15 of it. See UJI 14-1601 NMRA (setting out the essential elements of larceny). The
16 district court could have concluded that larceny was not proven based on a lack of
17 sufficient evidence to prove the specific intent to permanently deprive the owner of
18 the property without necessarily deciding that there was insufficient evidence to
19 show that Defendant took or carried away the Bobcat. See Collier, 2013-NMSC20 015, ¶ 25 (holding that, where the record was unclear on whether the defendant was 5
1 acquitted of felony cruelty to animals based on a failure to prove that the defendant
2 “tortured, mutilated or injured” an animal or based on a failure to prove the mens rea
3 of acting “intentionally or maliciously” double jeopardy did not bar retrial for
4 misdemeanor cruelty to animals because whether the defendant acted maliciously or
5 intentionally would be irrelevant to prove misdemeanor cruelty to animals).
6 {7} Moreover, Defendant has not pointed to anything in the record of the first trial
7 to establish on what basis the district court determined that the State had failed to
8 prove larceny. See State v. Abril, 2003-NMCA-111, ¶ 26, 134 N.M. 326, 76 P.3d
9 644 (recognizing that the defendant bears the burden of proof to establish the factual
10 predicate for application of collateral estoppel and that an issue of ultimate fact was
11 resolved by the factfinder in his favor), overruled on other grounds by State v.
12 Torres, 2012-NMCA-026, 272 P.3d 689; City of Roswell v. Hancock, 1998-NMCA13 130, ¶ 14, 126 N.M. 109, 967 P.2d 449 (rejecting the defendant’s argument that the
14 state was collaterally estopped from prosecuting him after an acquittal where the
15 defendant did not provide a record showing what was actually decided and
16 necessarily litigated in the prior proceeding); see also State v. Sanchez, 1996-
17 NMCA-089, ¶ 11, 122 N.M. 280, 923 P.2d 1165 (“We place the burden on the
18 defendant, the party raising the double jeopardy challenge, to provide a sufficient
19 record for the court to . . . complete the remainder of the double jeopardy analysis.”). 6
1 {8} However, even assuming that the district court entered a directed verdict on
2 larceny due to insufficient evidence that Defendant personally took and carried away
3 the Bobcat, based on our review of the jury instruction for receiving stolen property,
4 Defendant’s theft of the Bobcat was not at issue in the trial for receiving stolen
5 property. The jury instruction for stolen property required the State to prove that
6 between September 14, 2015 and November 8, 2015, (1) the Bobcat had been stolen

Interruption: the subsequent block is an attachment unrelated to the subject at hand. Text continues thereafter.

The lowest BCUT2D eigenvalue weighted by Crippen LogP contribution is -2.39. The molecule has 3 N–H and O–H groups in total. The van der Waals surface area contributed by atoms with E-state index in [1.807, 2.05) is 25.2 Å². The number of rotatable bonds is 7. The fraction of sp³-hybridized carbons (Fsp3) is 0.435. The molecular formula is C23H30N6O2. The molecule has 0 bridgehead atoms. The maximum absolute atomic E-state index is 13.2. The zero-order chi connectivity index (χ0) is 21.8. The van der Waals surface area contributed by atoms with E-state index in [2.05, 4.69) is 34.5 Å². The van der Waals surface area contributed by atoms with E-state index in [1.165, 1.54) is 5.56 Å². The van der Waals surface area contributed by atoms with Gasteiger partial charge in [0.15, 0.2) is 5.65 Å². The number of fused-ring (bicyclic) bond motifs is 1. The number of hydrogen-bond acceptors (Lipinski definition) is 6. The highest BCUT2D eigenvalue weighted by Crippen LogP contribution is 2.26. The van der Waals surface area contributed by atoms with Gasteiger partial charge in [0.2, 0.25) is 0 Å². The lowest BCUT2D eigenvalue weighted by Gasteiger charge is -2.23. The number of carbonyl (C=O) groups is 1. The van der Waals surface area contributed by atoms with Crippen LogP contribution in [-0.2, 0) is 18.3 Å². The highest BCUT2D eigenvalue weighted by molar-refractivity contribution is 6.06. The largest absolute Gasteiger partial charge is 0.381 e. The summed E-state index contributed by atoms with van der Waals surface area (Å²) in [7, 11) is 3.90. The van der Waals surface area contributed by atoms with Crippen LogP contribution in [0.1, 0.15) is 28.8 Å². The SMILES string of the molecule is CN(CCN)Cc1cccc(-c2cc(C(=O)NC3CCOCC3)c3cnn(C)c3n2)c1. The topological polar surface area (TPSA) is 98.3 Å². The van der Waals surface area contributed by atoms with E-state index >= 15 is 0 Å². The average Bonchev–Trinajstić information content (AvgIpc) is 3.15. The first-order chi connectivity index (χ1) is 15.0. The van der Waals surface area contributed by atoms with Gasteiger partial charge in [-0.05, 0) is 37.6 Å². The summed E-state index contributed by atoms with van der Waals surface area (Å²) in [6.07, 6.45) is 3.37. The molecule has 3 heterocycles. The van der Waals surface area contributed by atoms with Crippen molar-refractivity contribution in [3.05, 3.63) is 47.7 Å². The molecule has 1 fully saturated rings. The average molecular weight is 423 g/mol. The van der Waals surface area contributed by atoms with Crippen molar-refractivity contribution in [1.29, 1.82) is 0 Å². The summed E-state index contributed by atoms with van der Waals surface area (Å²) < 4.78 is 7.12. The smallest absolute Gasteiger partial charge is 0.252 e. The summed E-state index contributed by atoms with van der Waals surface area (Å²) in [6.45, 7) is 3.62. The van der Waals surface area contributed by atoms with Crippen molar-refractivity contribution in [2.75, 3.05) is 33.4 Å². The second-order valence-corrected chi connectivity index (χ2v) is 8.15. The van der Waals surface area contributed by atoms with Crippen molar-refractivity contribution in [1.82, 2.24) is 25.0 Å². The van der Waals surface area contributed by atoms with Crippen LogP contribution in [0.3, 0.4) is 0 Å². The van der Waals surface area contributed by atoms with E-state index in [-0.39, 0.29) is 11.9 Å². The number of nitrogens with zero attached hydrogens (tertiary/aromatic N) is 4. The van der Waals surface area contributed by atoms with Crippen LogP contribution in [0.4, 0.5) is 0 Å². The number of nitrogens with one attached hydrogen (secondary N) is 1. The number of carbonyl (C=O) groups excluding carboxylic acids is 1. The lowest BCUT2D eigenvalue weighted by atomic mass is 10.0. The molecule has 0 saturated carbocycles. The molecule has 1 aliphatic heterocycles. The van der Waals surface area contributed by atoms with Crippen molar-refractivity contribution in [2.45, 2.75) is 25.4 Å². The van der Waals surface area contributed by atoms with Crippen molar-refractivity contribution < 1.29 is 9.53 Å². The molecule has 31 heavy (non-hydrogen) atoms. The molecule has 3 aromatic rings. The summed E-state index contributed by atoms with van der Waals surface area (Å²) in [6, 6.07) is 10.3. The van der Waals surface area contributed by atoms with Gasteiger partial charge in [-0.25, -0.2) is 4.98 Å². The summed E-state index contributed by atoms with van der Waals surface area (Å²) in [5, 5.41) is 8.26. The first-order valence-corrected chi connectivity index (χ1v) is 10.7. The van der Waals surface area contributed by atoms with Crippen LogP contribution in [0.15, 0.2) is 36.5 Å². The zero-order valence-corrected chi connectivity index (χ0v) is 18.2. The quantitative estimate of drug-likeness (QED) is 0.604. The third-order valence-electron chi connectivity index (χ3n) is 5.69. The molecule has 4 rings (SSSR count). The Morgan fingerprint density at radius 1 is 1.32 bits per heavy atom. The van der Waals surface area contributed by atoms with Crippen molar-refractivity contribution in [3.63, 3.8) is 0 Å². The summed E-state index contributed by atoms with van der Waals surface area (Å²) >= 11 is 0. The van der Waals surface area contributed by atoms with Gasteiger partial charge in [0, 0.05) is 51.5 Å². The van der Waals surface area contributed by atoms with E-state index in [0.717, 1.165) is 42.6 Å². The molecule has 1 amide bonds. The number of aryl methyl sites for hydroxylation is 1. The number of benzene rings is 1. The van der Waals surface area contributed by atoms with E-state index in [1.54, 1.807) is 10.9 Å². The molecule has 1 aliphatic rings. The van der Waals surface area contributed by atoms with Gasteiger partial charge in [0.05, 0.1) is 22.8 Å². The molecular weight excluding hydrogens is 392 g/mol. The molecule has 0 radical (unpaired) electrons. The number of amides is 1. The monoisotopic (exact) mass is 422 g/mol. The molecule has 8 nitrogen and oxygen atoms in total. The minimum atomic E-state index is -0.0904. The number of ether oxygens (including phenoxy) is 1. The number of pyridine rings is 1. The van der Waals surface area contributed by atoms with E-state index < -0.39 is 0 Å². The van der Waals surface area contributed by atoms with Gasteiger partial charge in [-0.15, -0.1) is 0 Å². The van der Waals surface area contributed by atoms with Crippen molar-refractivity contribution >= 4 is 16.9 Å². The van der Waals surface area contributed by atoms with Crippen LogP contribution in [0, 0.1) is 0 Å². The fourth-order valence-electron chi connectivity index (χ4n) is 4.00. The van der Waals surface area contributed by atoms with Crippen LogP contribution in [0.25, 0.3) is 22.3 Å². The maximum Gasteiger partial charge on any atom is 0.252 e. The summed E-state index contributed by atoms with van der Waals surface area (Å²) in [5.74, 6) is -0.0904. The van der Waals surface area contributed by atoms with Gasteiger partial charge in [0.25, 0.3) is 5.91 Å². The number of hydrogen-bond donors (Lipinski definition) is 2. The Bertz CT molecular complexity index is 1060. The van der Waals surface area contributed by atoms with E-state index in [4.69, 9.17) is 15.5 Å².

7 by another; (2) Defendant acquired possession of this property; (3) at the time
8 Defendant acquired possession of this property he knew or believed that it had been
9 stolen, and (4) the property had a market value of over $2,500. [RP 330] These
10 essential elements of receiving stolen property were not necessarily decided against
11 the State by a judicial determination that the evidence was insufficient to prove that
12 Defendant stole the Bobcat. Rather, the State’s evidence and theory at trial was that
13 Defendant was involved as a co-conspirator in facilitating the theft by other persons,
14 not that Defendant personally took and carried away the Bobcat. [DS 1, 3] See State
15 v. Tijerina, 1973-NMSC-105, ¶ 7, 86 N.M. 31, 519 P.2d 127 (recognizing that the
16 doctrine of collateral estoppel bars a second prosecution where fact-finder in the first
17 trial necessarily or actually determined the same issues that state attempts to raise in
18 second trial)
19 {9} Additionally, as Defendant was not acquitted of conspiracy in relation to the
20 theft, we see no error in the State pursuing a theory that Defendant was tangentially 7
1 involved in the theft of the property at the second trial; and, such evidence would be
2 relevant to prove his knowledge that the property was stolen, an essential element of
3 receiving stolen property. [RP 432] See generally State v. Armijo, 1976-NMCA-126,
4 ¶ 20, 90 N.M. 12, 558 P.2d 1151 (“[C]onspiracy and the completed offenses are
5 separate offenses and conviction of both does not amount to double jeopardy.”).
6 {10} For these reasons, Defendant’s right to be free from double jeopardy was not
7 violated by his conviction for receiving stolen property following his acquittal for
8 larceny, and we reject this assertion of error. Defendant does not set forth any additional facts or argument in his
10 memorandum in opposition in response to our proposed disposition of either his
11 argument that certain evidence was improperly admitted or his argument that he was
12 denied due process because of juror bias. Accordingly, we adhere to our original
13 analysis of these issues and affirm for the reasons set out in the notice of proposed
14 summary disposition.

Outcome: For these reasons, we affirm.